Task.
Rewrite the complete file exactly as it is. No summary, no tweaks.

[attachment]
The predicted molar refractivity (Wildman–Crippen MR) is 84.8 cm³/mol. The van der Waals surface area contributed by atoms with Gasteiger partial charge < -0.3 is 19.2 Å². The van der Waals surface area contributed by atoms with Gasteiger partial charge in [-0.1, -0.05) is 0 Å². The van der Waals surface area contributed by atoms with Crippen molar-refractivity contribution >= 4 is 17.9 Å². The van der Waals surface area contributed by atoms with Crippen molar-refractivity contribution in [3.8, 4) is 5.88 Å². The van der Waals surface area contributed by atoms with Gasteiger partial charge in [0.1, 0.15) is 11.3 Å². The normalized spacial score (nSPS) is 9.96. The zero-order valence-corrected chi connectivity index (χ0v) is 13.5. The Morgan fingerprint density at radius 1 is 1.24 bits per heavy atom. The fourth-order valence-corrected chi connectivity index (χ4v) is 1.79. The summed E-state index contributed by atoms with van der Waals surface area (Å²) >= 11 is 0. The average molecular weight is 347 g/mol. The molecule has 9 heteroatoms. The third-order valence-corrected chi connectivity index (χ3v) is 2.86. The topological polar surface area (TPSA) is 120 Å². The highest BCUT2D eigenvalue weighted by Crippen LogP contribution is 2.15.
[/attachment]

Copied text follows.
The predicted molar refractivity (Wildman–Crippen MR) is 84.8 cm³/mol. The van der Waals surface area contributed by atoms with Gasteiger partial charge < -0.3 is 19.2 Å². The van der Waals surface area contributed by atoms with Gasteiger partial charge in [-0.1, -0.05) is 0 Å². The van der Waals surface area contributed by atoms with Crippen molar-refractivity contribution >= 4 is 17.9 Å². The van der Waals surface area contributed by atoms with Crippen molar-refractivity contribution in [3.8, 4) is 5.88 Å². The van der Waals surface area contributed by atoms with Gasteiger partial charge in [0.1, 0.15) is 11.3 Å². The normalized spacial score (nSPS) is 9.96. The zero-order valence-corrected chi connectivity index (χ0v) is 13.5. The Morgan fingerprint density at radius 1 is 1.24 bits per heavy atom. The fourth-order valence-corrected chi connectivity index (χ4v) is 1.79. The summed E-state index contributed by atoms with van der Waals surface area (Å²) >= 11 is 0. The average molecular weight is 347 g/mol. The molecule has 9 heteroatoms. The third-order valence-corrected chi connectivity index (χ3v) is 2.86. The topological polar surface area (TPSA) is 120 Å². The highest BCUT2D eigenvalue weighted by Crippen LogP contribution is 2.15.